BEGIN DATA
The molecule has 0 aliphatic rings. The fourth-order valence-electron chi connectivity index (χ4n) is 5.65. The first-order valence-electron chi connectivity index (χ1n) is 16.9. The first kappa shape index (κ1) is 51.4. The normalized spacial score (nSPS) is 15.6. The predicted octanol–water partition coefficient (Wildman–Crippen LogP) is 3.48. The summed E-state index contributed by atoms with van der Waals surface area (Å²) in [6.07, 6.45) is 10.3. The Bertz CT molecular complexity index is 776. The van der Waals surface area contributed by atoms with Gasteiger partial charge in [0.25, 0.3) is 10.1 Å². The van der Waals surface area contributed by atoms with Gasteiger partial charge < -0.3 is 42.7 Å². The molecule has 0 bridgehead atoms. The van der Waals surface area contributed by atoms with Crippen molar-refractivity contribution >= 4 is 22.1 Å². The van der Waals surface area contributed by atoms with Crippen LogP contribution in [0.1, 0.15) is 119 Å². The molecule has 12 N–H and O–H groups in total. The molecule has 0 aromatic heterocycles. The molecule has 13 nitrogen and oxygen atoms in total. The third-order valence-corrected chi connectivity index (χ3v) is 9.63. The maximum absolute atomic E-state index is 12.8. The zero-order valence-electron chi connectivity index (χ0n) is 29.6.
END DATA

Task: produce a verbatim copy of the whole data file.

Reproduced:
The molecule has 0 aliphatic rings. The fourth-order valence-electron chi connectivity index (χ4n) is 5.65. The first-order valence-electron chi connectivity index (χ1n) is 16.9. The first kappa shape index (κ1) is 51.4. The normalized spacial score (nSPS) is 15.6. The predicted octanol–water partition coefficient (Wildman–Crippen LogP) is 3.48. The summed E-state index contributed by atoms with van der Waals surface area (Å²) in [6.07, 6.45) is 10.3. The Bertz CT molecular complexity index is 776. The van der Waals surface area contributed by atoms with Gasteiger partial charge in [0.25, 0.3) is 10.1 Å². The van der Waals surface area contributed by atoms with Gasteiger partial charge < -0.3 is 42.7 Å². The molecule has 0 bridgehead atoms. The van der Waals surface area contributed by atoms with Crippen molar-refractivity contribution >= 4 is 22.1 Å². The van der Waals surface area contributed by atoms with Crippen LogP contribution in [0.1, 0.15) is 119 Å². The molecule has 12 N–H and O–H groups in total. The molecule has 0 aromatic heterocycles. The molecule has 13 nitrogen and oxygen atoms in total. The third-order valence-corrected chi connectivity index (χ3v) is 9.63. The maximum absolute atomic E-state index is 12.8. The zero-order valence-electron chi connectivity index (χ0n) is 29.6.